Telemarketers Want Me To Sell My Timeshare. I Don't Own One.

Reader Deon is confused by all the telemarketers calling him and sending him letters, asking if he wants to sell his timeshare. The confusion largely stems from the fact that he doesn’t own a timeshare. He’s tried getting off their lists but it seems his name and number as a “hot lead” keep getting sold around.

Deon writes:

Hi Ben,

I visit Consumerist several times each day, and you are my go-to site for most information. I don’t have a tip, but rather a question.

For the past year or two, I have been receiving mailings and, more recently, phone calls regarding my time share. I do not own a time share. I have never owned a time share. Nor has anyone in my family.

The pitch is that they assume I want to unload it. (It’s a pretty good indication that this “investment” is a bad one if there is an entire industry devoted to helping you get rid of it.)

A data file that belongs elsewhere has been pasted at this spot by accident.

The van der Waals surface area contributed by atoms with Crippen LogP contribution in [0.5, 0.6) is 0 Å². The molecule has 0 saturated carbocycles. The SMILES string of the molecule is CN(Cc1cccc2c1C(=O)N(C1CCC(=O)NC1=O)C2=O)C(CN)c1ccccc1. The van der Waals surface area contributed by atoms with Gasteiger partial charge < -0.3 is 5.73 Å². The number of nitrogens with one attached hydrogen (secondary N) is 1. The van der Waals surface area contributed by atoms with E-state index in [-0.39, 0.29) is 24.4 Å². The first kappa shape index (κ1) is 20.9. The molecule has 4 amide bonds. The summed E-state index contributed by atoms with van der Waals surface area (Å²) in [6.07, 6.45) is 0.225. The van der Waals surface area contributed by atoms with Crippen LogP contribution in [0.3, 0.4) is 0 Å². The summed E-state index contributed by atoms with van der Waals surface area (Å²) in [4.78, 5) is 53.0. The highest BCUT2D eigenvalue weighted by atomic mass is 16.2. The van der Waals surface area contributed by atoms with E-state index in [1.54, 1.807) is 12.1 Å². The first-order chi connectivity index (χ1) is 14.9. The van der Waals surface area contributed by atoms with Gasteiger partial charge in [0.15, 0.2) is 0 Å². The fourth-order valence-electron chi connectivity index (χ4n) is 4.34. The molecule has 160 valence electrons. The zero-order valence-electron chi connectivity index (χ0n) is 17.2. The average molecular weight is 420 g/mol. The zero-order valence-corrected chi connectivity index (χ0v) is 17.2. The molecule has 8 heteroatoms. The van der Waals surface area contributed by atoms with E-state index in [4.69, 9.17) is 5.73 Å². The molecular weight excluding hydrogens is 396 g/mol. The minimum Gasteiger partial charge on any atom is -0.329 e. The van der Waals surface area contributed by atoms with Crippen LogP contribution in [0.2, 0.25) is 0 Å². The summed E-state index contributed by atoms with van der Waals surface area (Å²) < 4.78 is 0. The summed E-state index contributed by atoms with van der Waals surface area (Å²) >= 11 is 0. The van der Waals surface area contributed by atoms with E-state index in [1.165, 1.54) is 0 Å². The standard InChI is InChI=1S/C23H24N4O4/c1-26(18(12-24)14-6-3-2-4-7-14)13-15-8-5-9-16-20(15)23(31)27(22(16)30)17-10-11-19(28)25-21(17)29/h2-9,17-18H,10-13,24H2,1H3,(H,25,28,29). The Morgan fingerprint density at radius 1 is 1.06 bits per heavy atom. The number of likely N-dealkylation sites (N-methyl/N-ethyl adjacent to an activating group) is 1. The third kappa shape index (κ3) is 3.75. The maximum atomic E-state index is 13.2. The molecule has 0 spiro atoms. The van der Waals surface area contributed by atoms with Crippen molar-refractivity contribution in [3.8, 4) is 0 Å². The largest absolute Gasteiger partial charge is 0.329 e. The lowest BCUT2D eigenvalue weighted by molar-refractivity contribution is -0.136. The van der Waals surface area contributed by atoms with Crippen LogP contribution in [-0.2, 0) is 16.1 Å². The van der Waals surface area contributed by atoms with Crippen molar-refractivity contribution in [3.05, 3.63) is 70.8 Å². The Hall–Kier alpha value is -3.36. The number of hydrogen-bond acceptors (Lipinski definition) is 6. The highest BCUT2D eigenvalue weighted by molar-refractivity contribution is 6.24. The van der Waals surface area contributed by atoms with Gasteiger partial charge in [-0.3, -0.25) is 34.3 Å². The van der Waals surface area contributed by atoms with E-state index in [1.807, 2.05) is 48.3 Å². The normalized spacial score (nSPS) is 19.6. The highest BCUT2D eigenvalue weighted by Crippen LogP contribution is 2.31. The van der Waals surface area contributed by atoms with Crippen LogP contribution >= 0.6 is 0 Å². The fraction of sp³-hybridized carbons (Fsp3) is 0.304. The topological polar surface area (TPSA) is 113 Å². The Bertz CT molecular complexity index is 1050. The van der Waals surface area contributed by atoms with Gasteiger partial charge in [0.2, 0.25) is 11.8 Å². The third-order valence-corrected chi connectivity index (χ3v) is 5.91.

I do not know how I got on the mailing/phone list for this particular niche. A year ago I followed Consumerist’s advice and opted out of DMA mailings, and I’ve been on the Indiana Do Not Call Registry for as long as it has been in operation.

So my question is two-fold: Does anyone else in Consumerist land (without time shares) get time share mail, and how do I get off of the lists? I’ve been asking the telemarketers to put me on their in-house Do Not Call list, but I don’t know how effective that is.

Any guidance you and the Consumerists can provide would be very helpful.



That’s certainly odd. Sounds like you somehow got on some list of leads that is getting sold (and probably resold). I think what you can start doing is when they call you to start asking questions to find out who sold them your name. You will probably have to be very aggressive and ask for supervisors, but if you can keep tracing it back, getting off their lists and then finding out who sold them the list and keep working your way up the tree, maybe you can cut down on the unwanted telemarketing at the source.

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